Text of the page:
Jamil Ahmad writes mainly of Pathans (the Pashto speakers of Afghanistan and the frontier region of Pakistan), but his cast of characters is drawn from many tribes, including the Wazirs and the Mahsuds, "the two predatory tribes of Waziristan":

If nature provides them food for only ten days in a year, they believe in their right to demand the rest of their sustenance from their fellow men who live oily, fat and comfortable lives in the plains. To both tribes, survival is the ultimate virtue. In neither community is any stigma attached to a hired assassin, a thief, a kidnapper or an informer. And then, both are totally absorbed in themselves. They have no doubt in their minds that they occupy centre stage, while the rest of the world acts out minor roles or watches them as spectators – as befits inferior species.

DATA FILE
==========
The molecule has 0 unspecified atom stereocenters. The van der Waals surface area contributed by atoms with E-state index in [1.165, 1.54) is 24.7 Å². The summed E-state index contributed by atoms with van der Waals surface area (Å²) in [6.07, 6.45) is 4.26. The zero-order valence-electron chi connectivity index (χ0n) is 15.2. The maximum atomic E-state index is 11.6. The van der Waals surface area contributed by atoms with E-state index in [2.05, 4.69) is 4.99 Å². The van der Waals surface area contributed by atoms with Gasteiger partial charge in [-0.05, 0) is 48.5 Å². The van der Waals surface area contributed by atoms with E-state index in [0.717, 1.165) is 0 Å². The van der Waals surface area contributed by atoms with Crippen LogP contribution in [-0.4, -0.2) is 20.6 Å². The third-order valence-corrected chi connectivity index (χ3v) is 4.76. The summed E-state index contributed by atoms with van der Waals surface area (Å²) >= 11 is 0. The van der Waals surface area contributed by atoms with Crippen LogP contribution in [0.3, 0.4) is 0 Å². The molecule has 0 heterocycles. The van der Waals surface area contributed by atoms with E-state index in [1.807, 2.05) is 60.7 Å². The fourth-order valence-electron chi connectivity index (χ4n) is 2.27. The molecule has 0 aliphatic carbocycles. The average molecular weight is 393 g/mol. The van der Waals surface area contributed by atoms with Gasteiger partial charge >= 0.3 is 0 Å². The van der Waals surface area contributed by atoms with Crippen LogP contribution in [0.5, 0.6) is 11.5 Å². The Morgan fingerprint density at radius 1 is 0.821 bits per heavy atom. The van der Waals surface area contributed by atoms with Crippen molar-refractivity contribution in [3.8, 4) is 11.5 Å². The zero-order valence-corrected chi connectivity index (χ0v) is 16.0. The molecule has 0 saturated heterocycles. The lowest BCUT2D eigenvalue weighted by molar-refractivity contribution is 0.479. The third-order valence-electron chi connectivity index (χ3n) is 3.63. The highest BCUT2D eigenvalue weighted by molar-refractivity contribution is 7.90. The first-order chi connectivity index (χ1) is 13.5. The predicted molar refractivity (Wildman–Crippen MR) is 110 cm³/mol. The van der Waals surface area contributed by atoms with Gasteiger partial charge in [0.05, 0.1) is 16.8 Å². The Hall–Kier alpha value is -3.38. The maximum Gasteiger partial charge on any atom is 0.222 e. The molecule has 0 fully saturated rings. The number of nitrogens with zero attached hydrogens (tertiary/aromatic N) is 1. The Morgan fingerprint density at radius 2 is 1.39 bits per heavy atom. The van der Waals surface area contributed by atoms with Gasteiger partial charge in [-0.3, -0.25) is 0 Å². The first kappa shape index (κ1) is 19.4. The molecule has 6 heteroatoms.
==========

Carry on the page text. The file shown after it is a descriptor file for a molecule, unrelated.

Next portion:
Landscape moulds temperament and character, and this was evident in the effect that the windswept desert has had on the Baluchs, illiterate men whose tribal traditions have brought them into conflict with a central government that they neither understood nor respected. We are told that "The pervading silence of their land had taught their people to be deliberate in their actions and slow in responding to emotions." But when roused their passions are swift and bloody. Violence is always just below the surface in this novel. It strikes individuals and whole communities, like the nomadic Pawindahs, the "foot people," who are slaughtered by the army as they try to cross an arbitrary border with their camels and sheep herds, heading for the plains to which their ancestors had trekked each winter for centuries.